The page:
Cool, finally working with a Windows Server 2008. After getting familiarized with the new view and layout, I started to search for a way to add the needed Windows component IAS. After searching for a while I found how to add Windows component. Looking at the complete list, I couldn’t find the Internet Authentication Service.

Oops, did Microsoft remove the IAS functionality from its server platform??? After googling for a second, I found that IAS has been replaced by Network Policy and Access Server service in Windows 2008.

Microsoft TechNet told me the following:

Network Policy Server (NPS) is the Microsoft implementation of a Remote Authentication Dial-in User Service (RADIUS) server and proxy in Windows Server 2008. NPS is the replacement for Internet Authentication Service (IAS) in Windows Server 2003.

 

As a RADIUS server, NPS performs centralized connection authentication, authorization, and accounting for many types of network access, including wireless and virtual private network (VPN) connections. As a RADIUS proxy, NPS forwards authentication and accounting messages to other RADIUS servers. NPS also acts as a health evaluation server for Network Access Protection (NAP). Source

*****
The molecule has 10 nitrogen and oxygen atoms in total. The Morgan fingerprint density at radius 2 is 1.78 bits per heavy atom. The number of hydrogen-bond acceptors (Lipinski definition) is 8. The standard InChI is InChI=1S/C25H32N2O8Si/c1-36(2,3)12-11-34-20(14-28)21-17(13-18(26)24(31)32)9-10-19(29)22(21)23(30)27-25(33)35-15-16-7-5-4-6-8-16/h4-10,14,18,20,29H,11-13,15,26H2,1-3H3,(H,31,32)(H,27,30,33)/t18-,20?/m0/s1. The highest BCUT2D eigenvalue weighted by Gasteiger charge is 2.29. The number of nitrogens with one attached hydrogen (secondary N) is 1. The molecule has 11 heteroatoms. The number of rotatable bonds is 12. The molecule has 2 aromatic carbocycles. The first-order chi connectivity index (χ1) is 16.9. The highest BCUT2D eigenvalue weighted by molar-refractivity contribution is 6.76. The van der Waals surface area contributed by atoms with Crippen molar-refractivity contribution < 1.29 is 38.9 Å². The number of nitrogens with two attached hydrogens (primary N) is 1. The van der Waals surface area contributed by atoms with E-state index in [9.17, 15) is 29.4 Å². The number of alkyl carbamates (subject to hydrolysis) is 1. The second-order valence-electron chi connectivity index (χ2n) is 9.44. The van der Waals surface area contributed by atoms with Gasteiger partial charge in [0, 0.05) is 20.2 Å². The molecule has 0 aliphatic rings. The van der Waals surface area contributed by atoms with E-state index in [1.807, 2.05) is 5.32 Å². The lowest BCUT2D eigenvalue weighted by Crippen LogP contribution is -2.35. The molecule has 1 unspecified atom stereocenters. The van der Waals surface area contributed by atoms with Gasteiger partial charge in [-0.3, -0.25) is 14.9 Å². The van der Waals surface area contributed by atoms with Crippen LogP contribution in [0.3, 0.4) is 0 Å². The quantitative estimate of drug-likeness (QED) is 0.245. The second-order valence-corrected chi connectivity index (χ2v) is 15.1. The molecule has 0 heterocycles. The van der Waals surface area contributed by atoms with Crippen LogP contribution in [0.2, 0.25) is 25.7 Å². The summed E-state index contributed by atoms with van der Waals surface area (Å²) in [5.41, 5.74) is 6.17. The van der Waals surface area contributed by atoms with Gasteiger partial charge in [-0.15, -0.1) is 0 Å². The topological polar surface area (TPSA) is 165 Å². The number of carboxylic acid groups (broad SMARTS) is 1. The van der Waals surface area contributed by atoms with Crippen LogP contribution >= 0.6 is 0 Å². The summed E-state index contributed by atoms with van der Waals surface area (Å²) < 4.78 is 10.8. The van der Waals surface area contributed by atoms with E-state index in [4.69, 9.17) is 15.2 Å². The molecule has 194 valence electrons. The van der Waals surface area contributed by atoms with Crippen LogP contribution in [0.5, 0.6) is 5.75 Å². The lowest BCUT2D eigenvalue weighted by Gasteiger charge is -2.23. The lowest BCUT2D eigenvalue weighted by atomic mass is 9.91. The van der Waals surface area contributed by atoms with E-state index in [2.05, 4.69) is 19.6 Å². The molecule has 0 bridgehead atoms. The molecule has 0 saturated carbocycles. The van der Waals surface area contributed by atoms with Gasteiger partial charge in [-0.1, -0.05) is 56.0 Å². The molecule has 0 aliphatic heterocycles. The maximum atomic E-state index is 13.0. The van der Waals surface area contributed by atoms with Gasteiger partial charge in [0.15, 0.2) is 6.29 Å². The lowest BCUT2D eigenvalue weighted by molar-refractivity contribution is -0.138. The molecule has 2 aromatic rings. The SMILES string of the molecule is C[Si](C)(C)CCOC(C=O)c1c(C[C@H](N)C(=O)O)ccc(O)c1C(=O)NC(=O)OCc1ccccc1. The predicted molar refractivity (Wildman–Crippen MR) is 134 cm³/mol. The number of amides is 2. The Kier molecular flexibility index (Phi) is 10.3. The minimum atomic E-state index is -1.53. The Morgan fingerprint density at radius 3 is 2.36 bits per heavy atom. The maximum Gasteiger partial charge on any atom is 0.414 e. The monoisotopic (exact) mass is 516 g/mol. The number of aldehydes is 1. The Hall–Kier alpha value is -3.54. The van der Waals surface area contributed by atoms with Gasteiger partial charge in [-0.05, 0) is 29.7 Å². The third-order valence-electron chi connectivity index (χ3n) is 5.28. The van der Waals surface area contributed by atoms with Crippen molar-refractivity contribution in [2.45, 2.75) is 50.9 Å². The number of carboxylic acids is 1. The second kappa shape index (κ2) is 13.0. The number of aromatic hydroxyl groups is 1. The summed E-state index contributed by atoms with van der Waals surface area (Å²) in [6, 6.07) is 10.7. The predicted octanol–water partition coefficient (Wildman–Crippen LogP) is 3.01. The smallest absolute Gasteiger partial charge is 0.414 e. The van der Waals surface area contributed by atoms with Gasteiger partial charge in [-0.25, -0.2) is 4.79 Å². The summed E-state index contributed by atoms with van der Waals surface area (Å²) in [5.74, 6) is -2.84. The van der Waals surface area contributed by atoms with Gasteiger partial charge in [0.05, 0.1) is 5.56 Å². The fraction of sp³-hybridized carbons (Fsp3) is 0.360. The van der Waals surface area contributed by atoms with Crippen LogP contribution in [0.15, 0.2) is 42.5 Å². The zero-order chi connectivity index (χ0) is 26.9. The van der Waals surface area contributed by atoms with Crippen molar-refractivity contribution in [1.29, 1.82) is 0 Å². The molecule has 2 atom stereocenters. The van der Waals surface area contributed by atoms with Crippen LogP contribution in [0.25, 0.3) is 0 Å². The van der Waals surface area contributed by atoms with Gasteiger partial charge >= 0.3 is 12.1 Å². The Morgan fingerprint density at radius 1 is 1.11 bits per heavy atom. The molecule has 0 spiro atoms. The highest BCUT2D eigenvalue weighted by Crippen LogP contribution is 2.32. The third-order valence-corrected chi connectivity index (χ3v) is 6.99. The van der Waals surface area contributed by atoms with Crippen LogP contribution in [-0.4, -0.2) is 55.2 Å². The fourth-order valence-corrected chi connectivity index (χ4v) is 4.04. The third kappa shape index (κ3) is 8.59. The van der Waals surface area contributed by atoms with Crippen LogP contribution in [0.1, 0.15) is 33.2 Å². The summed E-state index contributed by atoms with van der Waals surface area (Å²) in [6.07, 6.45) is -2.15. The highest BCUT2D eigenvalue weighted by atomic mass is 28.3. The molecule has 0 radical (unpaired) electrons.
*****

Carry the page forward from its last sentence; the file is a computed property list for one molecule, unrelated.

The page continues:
After installing NPS, I started the configuration. You really have to get familiar with the way Windows Server 2008 works. There are a lot of different wizard and multiple configuration options to choose from. Everything looks a bit more fancy. NPS is not only a replacement for IAS, but has also many enhancements.

More information about installing and configuration Network Policy Server can be found in the article Understanding the new Windows Server 2008 Network Policy Server on WindowsNetworking.com. Here you can read that NPS has a lot of functions related to Network Access Protocol (NAP). A very detailed example of using NPS to perform NAP can be found in Brian Posey’s series An Introduction to Network Access Protoction.

Automatic Log In Reverse Proxy with FBA